Thanks for your advice.

As far for musle building wouldn’t it be “better” to do the overhead half presses and close grip half presses NOT from pins? Or what are the advantages for pin presses ? I can only think of "starting strength " and less “soreness”.


#9

I usually set up with the bar set up just very slightly above forehead level. Pressing from the dead stop with the shorter range of motion allows you to use more weight, I can’t full range military 110kg for a single, but can half press that for 3+ clean reps for a few sets. This is a fair amount of overload on your triceps. Can’t remember which strength coach recommended them as the best tricep builder there is.

Would love to hear what coach would advise.


#10

[quote]kd13 wrote:
Can’t remember which strength coach recommended them as the best tricep builder there is.

[/quote]

It was Charles Poliquin


#11

It’s almost a 2 part question. You want a more active triceps (implying a better mind-muscle connection and development) and a stronger triceps (implying better recruitment).

While I love top half presses either overhead, incline, decline or flat and they ARE great triceps strength movements. I feel that if your triceps is lagging they might not be the best solution, especially not if your mind-muscle connection with the triceps is bad.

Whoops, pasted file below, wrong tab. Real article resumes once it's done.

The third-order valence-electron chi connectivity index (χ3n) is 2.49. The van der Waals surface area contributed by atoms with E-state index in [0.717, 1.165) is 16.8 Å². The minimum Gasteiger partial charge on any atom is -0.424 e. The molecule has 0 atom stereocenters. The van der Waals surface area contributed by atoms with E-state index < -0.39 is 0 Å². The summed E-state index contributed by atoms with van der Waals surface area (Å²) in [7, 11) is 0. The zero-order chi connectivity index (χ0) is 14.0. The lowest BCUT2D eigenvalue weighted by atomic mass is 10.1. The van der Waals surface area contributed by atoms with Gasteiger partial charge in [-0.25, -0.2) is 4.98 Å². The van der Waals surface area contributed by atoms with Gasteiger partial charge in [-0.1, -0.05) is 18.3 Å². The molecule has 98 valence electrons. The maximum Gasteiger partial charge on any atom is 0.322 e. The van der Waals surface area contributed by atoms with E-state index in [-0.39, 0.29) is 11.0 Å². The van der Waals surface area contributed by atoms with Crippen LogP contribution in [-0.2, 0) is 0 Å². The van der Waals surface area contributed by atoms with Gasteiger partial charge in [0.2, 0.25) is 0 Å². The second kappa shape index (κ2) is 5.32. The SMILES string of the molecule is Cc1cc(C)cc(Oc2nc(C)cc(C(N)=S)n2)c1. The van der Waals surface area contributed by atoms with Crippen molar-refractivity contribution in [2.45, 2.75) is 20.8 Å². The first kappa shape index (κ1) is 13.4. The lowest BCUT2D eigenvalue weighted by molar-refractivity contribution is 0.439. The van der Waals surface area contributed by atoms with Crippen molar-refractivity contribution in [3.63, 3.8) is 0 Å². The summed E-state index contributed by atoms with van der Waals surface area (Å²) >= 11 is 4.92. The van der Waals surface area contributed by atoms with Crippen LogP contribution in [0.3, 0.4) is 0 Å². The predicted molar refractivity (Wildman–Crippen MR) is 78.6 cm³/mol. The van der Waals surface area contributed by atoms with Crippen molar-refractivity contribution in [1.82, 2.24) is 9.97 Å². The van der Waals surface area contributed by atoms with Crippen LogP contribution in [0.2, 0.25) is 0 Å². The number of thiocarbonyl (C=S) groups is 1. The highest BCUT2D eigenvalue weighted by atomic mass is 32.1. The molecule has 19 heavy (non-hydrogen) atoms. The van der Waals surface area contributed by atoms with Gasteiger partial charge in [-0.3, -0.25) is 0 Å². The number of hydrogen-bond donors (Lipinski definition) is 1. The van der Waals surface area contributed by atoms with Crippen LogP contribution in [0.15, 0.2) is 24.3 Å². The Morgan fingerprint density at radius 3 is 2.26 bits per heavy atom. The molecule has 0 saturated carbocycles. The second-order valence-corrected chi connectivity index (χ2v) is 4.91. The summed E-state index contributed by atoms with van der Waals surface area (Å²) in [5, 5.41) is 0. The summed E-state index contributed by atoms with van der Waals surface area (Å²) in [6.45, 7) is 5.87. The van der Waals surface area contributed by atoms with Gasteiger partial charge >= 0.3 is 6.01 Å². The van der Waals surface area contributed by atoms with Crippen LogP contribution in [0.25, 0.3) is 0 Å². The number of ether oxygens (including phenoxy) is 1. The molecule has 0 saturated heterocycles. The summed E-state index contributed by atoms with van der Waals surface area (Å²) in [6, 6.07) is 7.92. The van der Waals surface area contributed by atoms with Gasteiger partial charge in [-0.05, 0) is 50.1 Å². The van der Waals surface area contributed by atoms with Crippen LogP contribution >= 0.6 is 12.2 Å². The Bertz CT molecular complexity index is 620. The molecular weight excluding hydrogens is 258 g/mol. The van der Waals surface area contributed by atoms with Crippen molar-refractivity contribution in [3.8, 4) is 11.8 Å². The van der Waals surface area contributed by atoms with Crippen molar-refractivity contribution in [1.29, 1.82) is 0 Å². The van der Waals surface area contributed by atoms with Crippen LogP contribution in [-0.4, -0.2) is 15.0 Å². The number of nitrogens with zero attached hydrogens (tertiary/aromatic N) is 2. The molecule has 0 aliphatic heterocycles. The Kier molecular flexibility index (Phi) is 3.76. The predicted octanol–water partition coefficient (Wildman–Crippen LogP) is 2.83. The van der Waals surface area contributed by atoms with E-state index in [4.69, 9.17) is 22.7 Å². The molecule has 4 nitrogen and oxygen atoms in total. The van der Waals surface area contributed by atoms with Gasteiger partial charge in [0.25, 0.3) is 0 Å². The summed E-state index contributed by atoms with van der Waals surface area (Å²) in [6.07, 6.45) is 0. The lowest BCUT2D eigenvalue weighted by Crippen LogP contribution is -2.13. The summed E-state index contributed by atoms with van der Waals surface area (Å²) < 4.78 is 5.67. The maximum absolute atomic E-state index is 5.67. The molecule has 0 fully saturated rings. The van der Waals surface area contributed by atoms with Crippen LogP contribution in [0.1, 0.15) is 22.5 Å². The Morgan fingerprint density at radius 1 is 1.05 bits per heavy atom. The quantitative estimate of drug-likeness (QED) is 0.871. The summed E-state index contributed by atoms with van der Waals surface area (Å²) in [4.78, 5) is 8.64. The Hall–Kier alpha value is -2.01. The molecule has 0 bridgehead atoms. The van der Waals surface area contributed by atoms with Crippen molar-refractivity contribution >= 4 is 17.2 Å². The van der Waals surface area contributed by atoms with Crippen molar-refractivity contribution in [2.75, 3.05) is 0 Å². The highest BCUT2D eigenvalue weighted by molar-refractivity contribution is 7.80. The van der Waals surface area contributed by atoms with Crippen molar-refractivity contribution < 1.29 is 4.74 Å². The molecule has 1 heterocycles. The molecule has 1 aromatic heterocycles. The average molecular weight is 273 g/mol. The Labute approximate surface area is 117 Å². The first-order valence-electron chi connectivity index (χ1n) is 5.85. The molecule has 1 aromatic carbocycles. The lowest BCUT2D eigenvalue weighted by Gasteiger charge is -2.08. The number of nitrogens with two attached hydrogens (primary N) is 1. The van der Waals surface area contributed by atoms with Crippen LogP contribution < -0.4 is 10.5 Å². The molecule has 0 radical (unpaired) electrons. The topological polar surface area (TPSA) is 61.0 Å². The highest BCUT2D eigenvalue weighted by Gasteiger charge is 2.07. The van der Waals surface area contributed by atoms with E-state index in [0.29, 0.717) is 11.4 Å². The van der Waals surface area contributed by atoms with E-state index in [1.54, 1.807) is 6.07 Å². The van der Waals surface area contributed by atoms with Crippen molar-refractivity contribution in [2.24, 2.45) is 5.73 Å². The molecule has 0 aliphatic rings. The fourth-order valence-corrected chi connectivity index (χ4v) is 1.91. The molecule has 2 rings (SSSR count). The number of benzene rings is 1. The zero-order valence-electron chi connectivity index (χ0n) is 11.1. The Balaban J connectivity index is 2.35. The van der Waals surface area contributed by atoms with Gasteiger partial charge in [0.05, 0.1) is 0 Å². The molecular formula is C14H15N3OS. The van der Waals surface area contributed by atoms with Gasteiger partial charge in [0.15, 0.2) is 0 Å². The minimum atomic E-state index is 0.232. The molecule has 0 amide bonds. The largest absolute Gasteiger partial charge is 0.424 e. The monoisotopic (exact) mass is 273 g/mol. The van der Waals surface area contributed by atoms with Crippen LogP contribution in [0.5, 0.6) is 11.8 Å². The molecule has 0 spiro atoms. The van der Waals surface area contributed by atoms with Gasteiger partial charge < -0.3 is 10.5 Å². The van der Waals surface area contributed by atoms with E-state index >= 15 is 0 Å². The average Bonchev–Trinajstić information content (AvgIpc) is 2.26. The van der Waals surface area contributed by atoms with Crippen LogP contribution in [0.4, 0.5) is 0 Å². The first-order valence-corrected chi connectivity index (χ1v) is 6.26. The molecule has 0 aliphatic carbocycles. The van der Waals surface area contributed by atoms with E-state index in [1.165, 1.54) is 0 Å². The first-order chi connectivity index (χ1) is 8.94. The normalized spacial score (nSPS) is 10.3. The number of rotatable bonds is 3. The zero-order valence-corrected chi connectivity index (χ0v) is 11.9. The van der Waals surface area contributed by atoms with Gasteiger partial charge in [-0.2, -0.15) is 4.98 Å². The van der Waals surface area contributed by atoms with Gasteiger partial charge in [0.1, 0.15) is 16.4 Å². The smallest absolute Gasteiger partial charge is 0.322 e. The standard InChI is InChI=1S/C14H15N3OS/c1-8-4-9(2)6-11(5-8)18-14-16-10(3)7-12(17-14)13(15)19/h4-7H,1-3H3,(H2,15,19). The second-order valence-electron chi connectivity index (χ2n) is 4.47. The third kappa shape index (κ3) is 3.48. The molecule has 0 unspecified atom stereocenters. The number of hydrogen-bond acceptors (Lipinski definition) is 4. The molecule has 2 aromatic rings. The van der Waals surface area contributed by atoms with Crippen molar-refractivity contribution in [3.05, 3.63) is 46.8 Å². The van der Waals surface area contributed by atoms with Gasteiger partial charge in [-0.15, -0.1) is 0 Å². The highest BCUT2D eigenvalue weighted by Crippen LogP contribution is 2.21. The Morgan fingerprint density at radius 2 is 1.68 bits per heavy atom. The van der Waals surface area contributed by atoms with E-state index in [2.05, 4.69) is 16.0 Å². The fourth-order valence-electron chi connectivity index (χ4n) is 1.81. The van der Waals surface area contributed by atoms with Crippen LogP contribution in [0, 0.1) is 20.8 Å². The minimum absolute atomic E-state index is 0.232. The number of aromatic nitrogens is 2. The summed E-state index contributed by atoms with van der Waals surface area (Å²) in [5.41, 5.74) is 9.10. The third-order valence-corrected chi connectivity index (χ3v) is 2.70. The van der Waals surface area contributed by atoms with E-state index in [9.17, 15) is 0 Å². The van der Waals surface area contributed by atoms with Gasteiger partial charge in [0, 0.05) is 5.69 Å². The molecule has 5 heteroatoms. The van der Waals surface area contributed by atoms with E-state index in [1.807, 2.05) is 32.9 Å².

I see 2 specific issues with these movements in your case:

  1. If your mind-muscle connection with your triceps is bad, and if they are your weakest pressing muscle, any pressing exercise will tend to shift the tension to other muscle groups (chest or shoulders). YES the reduced range of motion puts more stress on the triceps but the other pressing muscles can still compensate, especially the deltoids.

I find that top half presses are very effective to build triceps strength IF YOU ARE ALREADY GOOD AT USING THEM.

I’ll use myself as an example. Triceps use to be one of my better muscles. Top half press worked amazingly well and were a huge part of taking my bench press up to 445 at the time.

When I began training on gymnastic rings a few years ago I trained something in my elbow and ever since that happened I lost some contraction capacity in my right triceps. I’ve done top half press since then and they didn’t help at all. I could feel all the stress being take up by my right shoulder and the left side followed along, which made the movement ineffective as a triceps builder for me.